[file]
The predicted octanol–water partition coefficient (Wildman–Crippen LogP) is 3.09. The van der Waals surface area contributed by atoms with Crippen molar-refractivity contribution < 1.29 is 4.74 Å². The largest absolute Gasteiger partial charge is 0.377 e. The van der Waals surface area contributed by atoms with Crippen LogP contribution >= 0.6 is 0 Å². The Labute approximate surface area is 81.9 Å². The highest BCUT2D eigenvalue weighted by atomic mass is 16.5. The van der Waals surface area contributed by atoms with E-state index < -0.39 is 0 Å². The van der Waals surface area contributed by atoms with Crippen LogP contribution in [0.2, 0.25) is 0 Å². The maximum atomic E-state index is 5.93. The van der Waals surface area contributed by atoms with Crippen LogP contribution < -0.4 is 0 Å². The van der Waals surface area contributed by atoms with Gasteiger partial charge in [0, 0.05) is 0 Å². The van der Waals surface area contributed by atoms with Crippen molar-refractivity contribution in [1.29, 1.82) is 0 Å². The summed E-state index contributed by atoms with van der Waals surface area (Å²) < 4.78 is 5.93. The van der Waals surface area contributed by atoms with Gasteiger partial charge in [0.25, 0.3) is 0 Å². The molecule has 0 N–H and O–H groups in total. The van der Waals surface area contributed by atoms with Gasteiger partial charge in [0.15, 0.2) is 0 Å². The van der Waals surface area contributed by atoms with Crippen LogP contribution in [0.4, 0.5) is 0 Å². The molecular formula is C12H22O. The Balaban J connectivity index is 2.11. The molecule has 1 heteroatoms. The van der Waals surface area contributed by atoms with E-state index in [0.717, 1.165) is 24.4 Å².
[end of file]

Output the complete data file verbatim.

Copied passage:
The predicted octanol–water partition coefficient (Wildman–Crippen LogP) is 3.09. The van der Waals surface area contributed by atoms with Crippen molar-refractivity contribution < 1.29 is 4.74 Å². The largest absolute Gasteiger partial charge is 0.377 e. The van der Waals surface area contributed by atoms with Crippen LogP contribution >= 0.6 is 0 Å². The Labute approximate surface area is 81.9 Å². The highest BCUT2D eigenvalue weighted by atomic mass is 16.5. The van der Waals surface area contributed by atoms with E-state index < -0.39 is 0 Å². The van der Waals surface area contributed by atoms with Crippen LogP contribution in [0.2, 0.25) is 0 Å². The maximum atomic E-state index is 5.93. The van der Waals surface area contributed by atoms with Crippen LogP contribution < -0.4 is 0 Å². The van der Waals surface area contributed by atoms with Gasteiger partial charge in [0, 0.05) is 0 Å². The van der Waals surface area contributed by atoms with Crippen molar-refractivity contribution in [1.29, 1.82) is 0 Å². The summed E-state index contributed by atoms with van der Waals surface area (Å²) < 4.78 is 5.93. The van der Waals surface area contributed by atoms with Gasteiger partial charge in [0.25, 0.3) is 0 Å². The molecule has 0 N–H and O–H groups in total. The van der Waals surface area contributed by atoms with Gasteiger partial charge in [0.15, 0.2) is 0 Å². The van der Waals surface area contributed by atoms with Crippen LogP contribution in [0.4, 0.5) is 0 Å². The molecular formula is C12H22O. The Balaban J connectivity index is 2.11. The molecule has 1 heteroatoms. The van der Waals surface area contributed by atoms with E-state index in [0.717, 1.165) is 24.4 Å².